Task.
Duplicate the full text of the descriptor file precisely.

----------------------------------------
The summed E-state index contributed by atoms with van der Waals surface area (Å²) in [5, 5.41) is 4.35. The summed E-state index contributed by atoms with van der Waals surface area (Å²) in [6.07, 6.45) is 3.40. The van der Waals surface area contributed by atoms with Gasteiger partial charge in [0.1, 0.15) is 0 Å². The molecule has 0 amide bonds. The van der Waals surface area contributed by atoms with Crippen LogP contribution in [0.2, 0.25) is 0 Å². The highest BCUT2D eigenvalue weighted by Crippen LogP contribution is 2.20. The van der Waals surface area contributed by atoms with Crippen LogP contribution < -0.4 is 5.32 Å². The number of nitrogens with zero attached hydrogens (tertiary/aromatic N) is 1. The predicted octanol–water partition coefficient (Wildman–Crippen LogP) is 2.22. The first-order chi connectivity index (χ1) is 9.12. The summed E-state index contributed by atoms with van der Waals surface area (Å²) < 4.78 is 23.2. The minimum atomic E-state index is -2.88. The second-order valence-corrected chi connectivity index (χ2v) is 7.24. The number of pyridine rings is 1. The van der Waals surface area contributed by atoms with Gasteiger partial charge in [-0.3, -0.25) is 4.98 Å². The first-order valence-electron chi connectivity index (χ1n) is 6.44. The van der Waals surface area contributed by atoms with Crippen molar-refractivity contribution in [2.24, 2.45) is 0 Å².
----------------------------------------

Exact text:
The summed E-state index contributed by atoms with van der Waals surface area (Å²) in [5, 5.41) is 4.35. The summed E-state index contributed by atoms with van der Waals surface area (Å²) in [6.07, 6.45) is 3.40. The van der Waals surface area contributed by atoms with Gasteiger partial charge in [0.1, 0.15) is 0 Å². The molecule has 0 amide bonds. The van der Waals surface area contributed by atoms with Crippen LogP contribution in [0.2, 0.25) is 0 Å². The highest BCUT2D eigenvalue weighted by Crippen LogP contribution is 2.20. The van der Waals surface area contributed by atoms with Crippen LogP contribution < -0.4 is 5.32 Å². The number of nitrogens with zero attached hydrogens (tertiary/aromatic N) is 1. The predicted octanol–water partition coefficient (Wildman–Crippen LogP) is 2.22. The first-order chi connectivity index (χ1) is 9.12. The summed E-state index contributed by atoms with van der Waals surface area (Å²) < 4.78 is 23.2. The minimum atomic E-state index is -2.88. The second-order valence-corrected chi connectivity index (χ2v) is 7.24. The number of pyridine rings is 1. The van der Waals surface area contributed by atoms with Gasteiger partial charge in [-0.3, -0.25) is 4.98 Å². The first-order valence-electron chi connectivity index (χ1n) is 6.44. The van der Waals surface area contributed by atoms with Crippen molar-refractivity contribution in [2.24, 2.45) is 0 Å².